After flirting with prohibition for two decades, in 1862 Maine enacted and later strengthened a ban on the manufacturing and sale of alcoholic beverages. With the possible exception of Bangor [see my post of April 6, 2016], saloons and bars across the state shut down and thirsty residents in “The Pine Tree State” were left to yearn for the good old days. Except, of course, if they lived near a railroad line — and many did.
Until 1913 it was possible to receive shipments of booze without any controls from out of state via the mails or railway express companies. On any given day the Grand Trunk Station in Portland, above, would have held hundreds of gallons of whiskey and wine in transit to the rest of Maine.
Much of it would have come from mail order houses like Splaine’s in Massachusetts, likely carried north by the Boston & Maine Railroad. In Portland the liquor would be transferred to the Maine Central Railroad Co., operating 1,344.48 miles of track throughout the state. The red lines on the map left indicate the extent to which the line reached into virtually every town of any size.
Richard Splaine was well aware of Mainers' thirst and of the ways to reach them. Calling his establishment the “Largest U.S. Mail House in New England,” he was doing big business in the state. After noting a Maine press account of a prohibitionist’s speech, one observer commented on an irony: “In the same issue of the newspaper was an advertisement for mail-order liquor, three dollars for four quarts of Parkwood Club unmixed whiskey, plus a free bottle of wine from R.A. Splaine & Company of Haverhill, Massachusetts. It was all perfectly legal to get liquor through the mail….”
Spaine’s ads, like the one shown right, ran in local newspapers and in national magazines, costing him a hefty $50,000 a year — equivalent to $2.5 million today. As an added incentive to customers Splaine would prepay the express costs anywhere in New England. He also offered a money back guarantee if his goods proved unsuitable. Perhaps most important, he included no advertising on his packaging. His whiskey came “securely packed” in a plain box. The next door neighbors need not know one’s drinking habits.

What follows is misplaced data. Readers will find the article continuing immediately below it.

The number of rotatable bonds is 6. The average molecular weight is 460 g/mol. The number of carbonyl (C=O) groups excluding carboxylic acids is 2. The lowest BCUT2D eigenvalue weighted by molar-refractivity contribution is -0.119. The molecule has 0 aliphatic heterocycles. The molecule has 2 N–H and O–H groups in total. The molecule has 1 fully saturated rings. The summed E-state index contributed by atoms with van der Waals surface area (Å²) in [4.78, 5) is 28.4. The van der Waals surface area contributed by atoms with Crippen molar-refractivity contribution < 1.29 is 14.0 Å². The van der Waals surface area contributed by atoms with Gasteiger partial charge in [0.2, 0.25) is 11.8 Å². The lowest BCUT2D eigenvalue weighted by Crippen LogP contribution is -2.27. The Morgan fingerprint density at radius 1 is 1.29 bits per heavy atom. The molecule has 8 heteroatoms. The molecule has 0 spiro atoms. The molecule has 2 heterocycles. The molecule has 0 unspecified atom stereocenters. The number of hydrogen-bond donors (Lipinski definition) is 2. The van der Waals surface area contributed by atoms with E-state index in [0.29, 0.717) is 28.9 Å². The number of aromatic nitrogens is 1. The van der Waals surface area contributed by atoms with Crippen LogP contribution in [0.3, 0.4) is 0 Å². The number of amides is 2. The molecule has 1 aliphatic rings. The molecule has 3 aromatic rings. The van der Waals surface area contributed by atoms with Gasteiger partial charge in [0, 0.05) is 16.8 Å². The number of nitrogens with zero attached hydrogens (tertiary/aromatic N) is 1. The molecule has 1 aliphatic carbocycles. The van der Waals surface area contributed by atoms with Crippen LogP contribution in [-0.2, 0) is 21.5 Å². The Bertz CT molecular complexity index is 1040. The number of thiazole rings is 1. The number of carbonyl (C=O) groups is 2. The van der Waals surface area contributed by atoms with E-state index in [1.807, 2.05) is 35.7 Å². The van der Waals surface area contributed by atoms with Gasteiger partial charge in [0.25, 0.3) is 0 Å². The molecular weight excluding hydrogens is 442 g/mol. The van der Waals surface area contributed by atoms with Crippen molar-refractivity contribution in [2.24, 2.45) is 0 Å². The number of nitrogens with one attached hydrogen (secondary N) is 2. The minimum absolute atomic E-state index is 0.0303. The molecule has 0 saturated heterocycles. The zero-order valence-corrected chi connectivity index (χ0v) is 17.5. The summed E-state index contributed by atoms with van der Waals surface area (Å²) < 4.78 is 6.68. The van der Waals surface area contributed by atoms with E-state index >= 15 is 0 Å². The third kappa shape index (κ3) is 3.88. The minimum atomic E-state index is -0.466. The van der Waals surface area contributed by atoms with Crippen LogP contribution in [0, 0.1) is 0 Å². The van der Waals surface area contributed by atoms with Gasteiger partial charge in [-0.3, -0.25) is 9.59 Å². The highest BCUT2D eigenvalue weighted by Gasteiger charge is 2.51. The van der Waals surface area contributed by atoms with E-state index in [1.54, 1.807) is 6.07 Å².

Splaine had been born about 1854 in Haverhill, the son of Irish immigrant parents, and lived there all his life. After working for other local merchants, he went into the liquor business for himself in 1882. He also maintained a branch office in Portsmouth, New Hampshire. As shown in an 1891 ad, an early address was on Haverhill’s Court Street. According to an obituary, Splaine’s start was a modest one but through strenuous efforts he had built up an extensive wholesale and mail order trade. With growth, he moved to 40 Fleet Street, the building shown right.
His flagship brand was “Parkwood Rye,” a label he trademarked in 1900 and again under strengthen laws in 1906. Splaine sold it in ceramic jugs and glass bottles, from flask to quart size. The label indicated that it was “unmixed,” that is, not “rectified” or blended. As other whiskey men did at the time, he advertised, speciously, that this product was guaranteed under the National Pure Food law. Other Splaine brands were "Bell In Hand", "Belle Brandon", “Kingmont Rye", "Southern Club”, "William Tell” “Splaine’s Rye” and “Crescent Gin.”
Called “well known and highly respected,” Splaine took his reputation into the local political arena, considered a “factor” there. He also had large real estate holdings in and around Haverhill. He also ventured into beer distribution, opening a depot for the Rochester Brewing Company, a New York brewery dating from 1875, and was bottling its beer for the New England market. In 1913 he joined a group of stockholders who purchased the Eldredge Brewing Company of Portsmouth, New Hampshire. Splaine became a director. This investment may have been occasioned in part by the passage by Congress in 1913 of the Webb-Kenyon Act that made it illegal to transport liquor across state lines into dry states and localities. Splaine’s lucrative trade in Maine had come to a screeching halt.
In middle age, Splaine’s health faltered. He developed heart problems and was under medical care for several years but continued to work. After attending a directors’ meeting of the Eldredge Brewery on December 18, 1914, Splaine was returning home on a train when he had a massive heart attack. Taken off the train at Georgetown, Mass., he was pronounced dead. Although I have been unable to find the details or location of his interment, my surmise is that as a lifelong resident of Haverhill, he is buried there.
In a way Splaine death was timely. It spared him the trauma of seeing the advent of National Prohibition that would have meant the end of his entire liquor business. It also perhaps was fitting that he died on a train, the method of transport that had allowed him for so many years to send his liquor with great success — and plain wrappings — into dry Maine.